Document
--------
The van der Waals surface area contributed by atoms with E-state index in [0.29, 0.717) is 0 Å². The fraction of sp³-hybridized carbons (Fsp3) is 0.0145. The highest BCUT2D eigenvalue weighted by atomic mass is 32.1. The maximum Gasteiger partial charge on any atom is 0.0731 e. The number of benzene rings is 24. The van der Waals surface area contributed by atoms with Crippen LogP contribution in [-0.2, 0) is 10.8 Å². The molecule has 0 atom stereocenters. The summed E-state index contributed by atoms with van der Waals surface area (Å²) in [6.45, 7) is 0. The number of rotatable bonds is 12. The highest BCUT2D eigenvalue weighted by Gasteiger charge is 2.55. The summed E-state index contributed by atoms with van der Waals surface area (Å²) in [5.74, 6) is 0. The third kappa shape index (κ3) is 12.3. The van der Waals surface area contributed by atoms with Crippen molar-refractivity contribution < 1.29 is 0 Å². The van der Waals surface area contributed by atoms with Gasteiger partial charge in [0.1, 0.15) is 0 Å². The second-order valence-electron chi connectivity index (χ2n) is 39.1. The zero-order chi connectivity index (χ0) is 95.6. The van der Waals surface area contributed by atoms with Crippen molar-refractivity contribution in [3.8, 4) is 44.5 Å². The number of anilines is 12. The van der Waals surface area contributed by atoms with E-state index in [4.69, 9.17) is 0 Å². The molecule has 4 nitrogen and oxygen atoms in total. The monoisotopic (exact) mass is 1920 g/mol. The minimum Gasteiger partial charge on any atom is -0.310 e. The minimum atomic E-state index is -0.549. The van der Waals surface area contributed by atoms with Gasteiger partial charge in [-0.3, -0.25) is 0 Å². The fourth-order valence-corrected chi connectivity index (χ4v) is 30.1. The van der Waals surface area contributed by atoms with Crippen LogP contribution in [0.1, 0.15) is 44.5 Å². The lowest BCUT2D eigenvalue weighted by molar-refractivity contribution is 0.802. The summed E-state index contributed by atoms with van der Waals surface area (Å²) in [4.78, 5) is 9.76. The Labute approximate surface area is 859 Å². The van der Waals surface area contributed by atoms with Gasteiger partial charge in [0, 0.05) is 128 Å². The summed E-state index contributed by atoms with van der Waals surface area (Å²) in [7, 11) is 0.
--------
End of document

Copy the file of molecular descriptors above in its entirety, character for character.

The van der Waals surface area contributed by atoms with E-state index in [0.29, 0.717) is 0 Å². The fraction of sp³-hybridized carbons (Fsp3) is 0.0145. The highest BCUT2D eigenvalue weighted by atomic mass is 32.1. The maximum Gasteiger partial charge on any atom is 0.0731 e. The number of benzene rings is 24. The van der Waals surface area contributed by atoms with Crippen LogP contribution in [-0.2, 0) is 10.8 Å². The molecule has 0 atom stereocenters. The summed E-state index contributed by atoms with van der Waals surface area (Å²) in [6.45, 7) is 0. The number of rotatable bonds is 12. The highest BCUT2D eigenvalue weighted by Gasteiger charge is 2.55. The summed E-state index contributed by atoms with van der Waals surface area (Å²) in [5.74, 6) is 0. The third kappa shape index (κ3) is 12.3. The van der Waals surface area contributed by atoms with Crippen molar-refractivity contribution < 1.29 is 0 Å². The van der Waals surface area contributed by atoms with Gasteiger partial charge in [0.1, 0.15) is 0 Å². The second-order valence-electron chi connectivity index (χ2n) is 39.1. The zero-order chi connectivity index (χ0) is 95.6. The van der Waals surface area contributed by atoms with Crippen molar-refractivity contribution in [3.8, 4) is 44.5 Å². The number of anilines is 12. The van der Waals surface area contributed by atoms with E-state index in [4.69, 9.17) is 0 Å². The molecule has 4 nitrogen and oxygen atoms in total. The monoisotopic (exact) mass is 1920 g/mol. The minimum Gasteiger partial charge on any atom is -0.310 e. The minimum atomic E-state index is -0.549. The van der Waals surface area contributed by atoms with Gasteiger partial charge in [-0.3, -0.25) is 0 Å². The fourth-order valence-corrected chi connectivity index (χ4v) is 30.1. The van der Waals surface area contributed by atoms with Crippen LogP contribution in [0.1, 0.15) is 44.5 Å². The lowest BCUT2D eigenvalue weighted by molar-refractivity contribution is 0.802. The summed E-state index contributed by atoms with van der Waals surface area (Å²) in [4.78, 5) is 9.76. The Labute approximate surface area is 859 Å². The van der Waals surface area contributed by atoms with Gasteiger partial charge in [0, 0.05) is 128 Å². The summed E-state index contributed by atoms with van der Waals surface area (Å²) in [7, 11) is 0.